Importance of nutritional and anti-parasite strategies in the foraging decisions of horses: an experimental test

Fleurance, Geraldine, Duncan, Patrick, Fritz, Herve, Cabaret, Jacques, and Gordon, Iain J. (2005) Importance of nutritional and anti-parasite strategies in the foraging decisions of horses: an experimental test. Oikos, 110 (3). pp. 602-612.

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The primary goal of foraging herbivores is to maximise the net rate of intake of digestible energy (or of a limiting nutrient). However, foraging strategies of herbivores are also sensitive to other selective forces (e.g. predation, parasites), which may modify their choice of feeding patches. Horses feed in spatially complex swards, and allocate their time among patches which vary both in terms of their nutritional benefits, and the risk of parasitism. It has long been suggested that horses allocate time among patches principally in relation to the risk of parasitism, though the nutritional costs and benefits of different foraging choices must play some role too. In this study, we investigated the roles of nutritional and anti-parasite factors in foraging decisions by horses. Six naturally parasitized and six unparasitized two-year-old geldings were allowed to graze from pairs of trays (112x72 cm) with swards at two heights (tall: 52 cm, medium: 15 cm) and two levels of contamination (280 g m⁻² of faeces, no faeces) in a latin square, pair-wise design with six different choices. In nutritional terms the differences between the swards were slight: the tall sward provided larger bite sizes and higher intake rates (+36%). Feeding motivation was not high, and the faecal stimulus was strong. The horses selected uncontaminated swards when the nutritional benefits were identical, and tall swards in virtually all circumstances. Contamination of the preferred tall sward (i.e. a test of the tradeoff between anti-parasite and nutritional strategies) had little effect on its selection by the horses. Their parasite status also had little effect: both groups selected the tall sward in the tradeoff (though this was only a trend for the non-parasitised group in one analysis). We conclude that patch selection by horses in these particular conditions was driven principally by their nutritional strategy.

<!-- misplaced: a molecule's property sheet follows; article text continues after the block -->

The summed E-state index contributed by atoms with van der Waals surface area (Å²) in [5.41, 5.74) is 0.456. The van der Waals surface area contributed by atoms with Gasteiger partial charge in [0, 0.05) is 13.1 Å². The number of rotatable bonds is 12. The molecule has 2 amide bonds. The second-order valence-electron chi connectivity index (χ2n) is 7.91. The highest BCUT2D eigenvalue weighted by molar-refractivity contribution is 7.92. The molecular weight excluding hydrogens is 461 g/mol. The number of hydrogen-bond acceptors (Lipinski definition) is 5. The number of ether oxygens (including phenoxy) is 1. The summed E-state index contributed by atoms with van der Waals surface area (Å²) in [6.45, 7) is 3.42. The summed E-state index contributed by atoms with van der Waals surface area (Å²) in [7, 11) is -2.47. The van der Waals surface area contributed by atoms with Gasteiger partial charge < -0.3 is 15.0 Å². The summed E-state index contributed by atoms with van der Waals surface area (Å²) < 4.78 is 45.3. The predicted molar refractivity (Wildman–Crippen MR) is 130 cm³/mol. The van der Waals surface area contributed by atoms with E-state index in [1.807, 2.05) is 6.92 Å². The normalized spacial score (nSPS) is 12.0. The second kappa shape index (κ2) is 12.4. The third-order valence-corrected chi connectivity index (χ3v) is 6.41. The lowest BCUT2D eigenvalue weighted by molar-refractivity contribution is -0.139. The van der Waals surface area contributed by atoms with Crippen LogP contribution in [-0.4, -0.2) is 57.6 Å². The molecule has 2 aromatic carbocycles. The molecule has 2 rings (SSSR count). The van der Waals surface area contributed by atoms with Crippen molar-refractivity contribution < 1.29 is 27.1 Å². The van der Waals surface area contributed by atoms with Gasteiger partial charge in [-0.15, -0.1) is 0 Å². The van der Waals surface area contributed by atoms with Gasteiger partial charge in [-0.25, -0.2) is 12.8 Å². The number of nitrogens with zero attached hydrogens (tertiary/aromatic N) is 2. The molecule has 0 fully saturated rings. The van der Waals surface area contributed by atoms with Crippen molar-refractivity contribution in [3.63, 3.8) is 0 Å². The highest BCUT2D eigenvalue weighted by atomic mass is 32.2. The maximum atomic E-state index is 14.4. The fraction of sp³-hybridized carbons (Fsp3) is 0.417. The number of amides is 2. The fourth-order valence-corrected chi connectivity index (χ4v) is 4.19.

Item ID: 42554
Item Type: Article (Research - C1)
ISSN: 1600-0706
Funders: Les Haras Nationaux
Date Deposited: 10 Feb 2016 07:43
FoR Codes: 07 AGRICULTURAL AND VETERINARY SCIENCES > 0702 Animal Production > 070204 Animal Nutrition @ 50%
06 BIOLOGICAL SCIENCES > 0608 Zoology > 060801 Animal Behaviour @ 50%
SEO Codes: 83 ANIMAL PRODUCTION AND ANIMAL PRIMARY PRODUCTS > 8303 Livestock Raising > 830306 Horses @ 100%
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